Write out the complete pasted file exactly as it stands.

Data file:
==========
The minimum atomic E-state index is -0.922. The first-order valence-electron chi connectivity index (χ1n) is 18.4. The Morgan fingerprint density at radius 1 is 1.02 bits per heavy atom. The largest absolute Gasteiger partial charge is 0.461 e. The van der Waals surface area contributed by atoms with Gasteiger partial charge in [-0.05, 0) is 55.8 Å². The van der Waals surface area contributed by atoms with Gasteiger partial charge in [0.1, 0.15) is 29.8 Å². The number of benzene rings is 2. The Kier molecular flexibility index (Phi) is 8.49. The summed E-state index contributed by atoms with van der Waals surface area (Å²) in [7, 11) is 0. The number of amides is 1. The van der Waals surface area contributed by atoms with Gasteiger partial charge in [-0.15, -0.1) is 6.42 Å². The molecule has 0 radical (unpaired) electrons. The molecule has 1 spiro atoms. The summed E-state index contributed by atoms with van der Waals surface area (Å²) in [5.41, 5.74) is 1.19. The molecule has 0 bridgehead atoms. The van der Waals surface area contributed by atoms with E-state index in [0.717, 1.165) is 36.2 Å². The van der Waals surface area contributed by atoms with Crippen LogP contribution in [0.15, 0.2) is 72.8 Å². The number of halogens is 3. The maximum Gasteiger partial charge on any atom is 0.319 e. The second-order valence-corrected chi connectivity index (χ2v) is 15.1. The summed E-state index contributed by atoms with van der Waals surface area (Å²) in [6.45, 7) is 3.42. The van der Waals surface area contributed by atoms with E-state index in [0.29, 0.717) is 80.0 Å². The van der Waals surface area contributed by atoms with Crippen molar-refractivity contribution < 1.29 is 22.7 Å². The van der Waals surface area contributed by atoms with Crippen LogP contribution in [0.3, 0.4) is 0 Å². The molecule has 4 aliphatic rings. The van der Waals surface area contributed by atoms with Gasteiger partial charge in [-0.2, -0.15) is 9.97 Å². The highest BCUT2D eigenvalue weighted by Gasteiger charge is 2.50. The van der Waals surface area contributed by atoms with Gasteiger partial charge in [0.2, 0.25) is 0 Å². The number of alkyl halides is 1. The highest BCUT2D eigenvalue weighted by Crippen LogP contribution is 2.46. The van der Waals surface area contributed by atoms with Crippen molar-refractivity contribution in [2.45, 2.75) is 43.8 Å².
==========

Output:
The minimum atomic E-state index is -0.922. The first-order valence-electron chi connectivity index (χ1n) is 18.4. The Morgan fingerprint density at radius 1 is 1.02 bits per heavy atom. The largest absolute Gasteiger partial charge is 0.461 e. The van der Waals surface area contributed by atoms with Gasteiger partial charge in [-0.05, 0) is 55.8 Å². The van der Waals surface area contributed by atoms with Gasteiger partial charge in [0.1, 0.15) is 29.8 Å². The number of benzene rings is 2. The Kier molecular flexibility index (Phi) is 8.49. The summed E-state index contributed by atoms with van der Waals surface area (Å²) in [7, 11) is 0. The number of amides is 1. The van der Waals surface area contributed by atoms with Gasteiger partial charge in [-0.15, -0.1) is 6.42 Å². The molecule has 0 radical (unpaired) electrons. The molecule has 1 spiro atoms. The summed E-state index contributed by atoms with van der Waals surface area (Å²) in [5.41, 5.74) is 1.19. The molecule has 0 bridgehead atoms. The van der Waals surface area contributed by atoms with E-state index in [0.717, 1.165) is 36.2 Å². The van der Waals surface area contributed by atoms with Crippen LogP contribution in [0.15, 0.2) is 72.8 Å². The number of halogens is 3. The maximum Gasteiger partial charge on any atom is 0.319 e. The second-order valence-corrected chi connectivity index (χ2v) is 15.1. The summed E-state index contributed by atoms with van der Waals surface area (Å²) in [6.45, 7) is 3.42. The van der Waals surface area contributed by atoms with E-state index in [0.29, 0.717) is 80.0 Å². The van der Waals surface area contributed by atoms with Crippen molar-refractivity contribution < 1.29 is 22.7 Å². The van der Waals surface area contributed by atoms with Crippen LogP contribution in [0.3, 0.4) is 0 Å². The molecule has 4 aliphatic rings. The van der Waals surface area contributed by atoms with Gasteiger partial charge in [-0.2, -0.15) is 9.97 Å². The highest BCUT2D eigenvalue weighted by Gasteiger charge is 2.50. The van der Waals surface area contributed by atoms with Gasteiger partial charge in [0.2, 0.25) is 0 Å². The number of alkyl halides is 1. The highest BCUT2D eigenvalue weighted by Crippen LogP contribution is 2.46. The van der Waals surface area contributed by atoms with Crippen molar-refractivity contribution in [2.45, 2.75) is 43.8 Å².